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Controversy As Lagos Releases Junior WAEC Results

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Parents whose children have yet to write the
Placement Test into Junior Secondary Schools
in Lagos have called on the state government
to come to their aid.
This came as the release of the Placement
Test results was announced by the Lagos
State Universal Basic Education Board on
Wednesday.
About 150,000 pupils from public and private
schools in the state sat for the examination.
Some of the parents, whose children were
candidates of some private schools, claimed
to have paid exam fees up to N12,000 per
child, for the entrance examination, which was
conducted on July 11.
A parent, Mr. Monday Akindele, whose son
attends Yinkem International Group of
Schools, Mafoluku, said his son and his
colleagues were sent back from their
examination centre on the day of the exam.
He added that the proprietress of the school
later told him that it was because the centre
was overcrowded.
“What do we believe now? The result has been
released and schools will resume next month.
Will my son repeat his class? We know that
candidates who failed the examination are
usually allowed to sit for a make-up
examination. But what happens to pupils who
were not allowed to be part of it at all? ’’ he
asked.
Another parent, Mr. Munir Akande, whose
daughter did not sit for the examination,
urged the government to look into the matter.
“This is beginning to look like a scam and the
truth has to come out. The school claims to
be approved by the Lagos State Government
and that was why we registered our daughter
there. We need to know the truth between the
state government and the affected schools.
Government should set up an inquiry on this
matter, ’’ he said.
When our correspondent contacted the school,
the proprietress, Mrs. Yinka Adewuyi, said a
man who worked with the state Ministry of
Education registered her pupils.
Adewuyi, who refused to identify the man,
insisted that the unnamed official had
successfully registered pupils for the
examination in the past.
“Let us give the man the benefit of the doubt.
We cannot spoil our relationship with him
over a little challenge. This is not the first or
second time he would be helping us. The man
has assured us that our pupils will eventually
sit for the examinations. There are 16 pupils
affected in my school and we are not the only
school involved. Admission continues even
after resumption next month. It is done in
batches,’’ she said.
The Head Mistress, who declined to be named,
also confirmed that pupils paid N12,000 for
the examination. Officially, the exam costs
N5,000.
The educationist, who seemed flustered on the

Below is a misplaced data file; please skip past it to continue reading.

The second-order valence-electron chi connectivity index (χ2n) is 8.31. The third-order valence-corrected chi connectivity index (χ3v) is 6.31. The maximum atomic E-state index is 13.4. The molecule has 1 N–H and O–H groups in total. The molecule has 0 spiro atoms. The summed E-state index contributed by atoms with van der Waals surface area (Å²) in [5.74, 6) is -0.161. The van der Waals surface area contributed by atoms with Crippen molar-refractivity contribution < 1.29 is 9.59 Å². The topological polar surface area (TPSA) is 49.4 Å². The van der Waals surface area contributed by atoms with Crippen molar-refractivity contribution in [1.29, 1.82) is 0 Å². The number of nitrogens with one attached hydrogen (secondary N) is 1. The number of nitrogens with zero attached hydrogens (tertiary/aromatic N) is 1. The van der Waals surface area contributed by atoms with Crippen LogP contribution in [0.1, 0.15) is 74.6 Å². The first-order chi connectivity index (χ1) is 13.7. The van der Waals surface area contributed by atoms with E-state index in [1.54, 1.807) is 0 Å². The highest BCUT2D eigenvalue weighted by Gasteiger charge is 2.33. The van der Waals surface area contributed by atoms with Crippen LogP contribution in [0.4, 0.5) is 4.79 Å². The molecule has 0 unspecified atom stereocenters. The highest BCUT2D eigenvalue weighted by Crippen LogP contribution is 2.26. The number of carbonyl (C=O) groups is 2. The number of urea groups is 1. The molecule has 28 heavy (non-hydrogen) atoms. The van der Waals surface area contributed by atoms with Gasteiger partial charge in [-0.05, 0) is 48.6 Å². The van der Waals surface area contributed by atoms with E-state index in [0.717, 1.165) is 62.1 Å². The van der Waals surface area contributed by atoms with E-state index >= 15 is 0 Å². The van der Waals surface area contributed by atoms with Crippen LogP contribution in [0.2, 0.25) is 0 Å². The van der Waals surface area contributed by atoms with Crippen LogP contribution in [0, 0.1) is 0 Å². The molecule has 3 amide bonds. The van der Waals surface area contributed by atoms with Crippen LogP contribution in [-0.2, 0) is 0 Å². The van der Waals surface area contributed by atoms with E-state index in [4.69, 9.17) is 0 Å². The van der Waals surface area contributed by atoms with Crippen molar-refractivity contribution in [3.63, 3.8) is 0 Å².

phone, declined to name the centre or the
supervisor who sent her candidates back.
“All I know is that we were not alone. We have
been attaching our pupils to public schools
for years in order for them to be part of the
common entrance examination without a
problem. What happened that day was that
the centre was over-flooded with candidates
and we were told to go, that our candidates
would be called to sit for the second batch of
the examination. That was also the first time I
would hear about a second batch
arrangement. We were not the only school
affected but we have not heard from them
since that time,” she said.
However, the Head, Lagos State Examination
Board, Mr. Oluwafemi Hassan, told our
correspondent that the claims were not true.
In a phone interview with our correspondent
on Thursday, Hassan said the participating
schools were allowed to pick their centres, as
the examination was programmed.
“That assertion cannot be true because we
had 235 centres across the state. Everybody
picked his or her own centre during
registration. Once the number got to 500, that
centre would be closed. The registration was
done in such a way that you picked your own
centre. It is a programmed system. Every
school that registered got a customised
compact disc that was licensed to that school
alone,’’ he said.
Hassan also promised that the government
would look into the issue to determine the fate
of the affected pupils.
“Government will decide that later. Sincerely,
this is the first time I am hearing about this
complaint. But for any pupil to attend
Government College in the state, he or she has
to participate in that examination and you
must be a bonafide member of an approved
public or private school. This is a school-
based examination and it is different from the
examination into Model Colleges,’’ he said.
Findings by our correspondent have revealed
that the matter may involve more schools and
pupils. A source at the education ministry
said it had become common for schools to
collect money from pupils and not register
them.
“My experience is that some private school
owners defraud parents and later tell them
stories. There is a syndicate involved and the
pupils may have to repeat the class. It is a
common thing,’’ said the source.
Meanwhile, an educationist, Mr. Segun
Omisore, has urged the government to
intervene in the matter. While conceding that
the development may affect the pupils
psychologically, he advised the Lagos State
government to put in place an internal
mechanism to check fraud in its examination
system.
“The pupils may be taken to private secondary
schools if the parents are rich, but we have to
stop this trend of involving mercenaries in the
conduct of examinations. There are some
unscrupulous proprietors who cash in on the
lack of internal mechanism to check frauds in
the state. The state government needs to work
on this,’’ he said.

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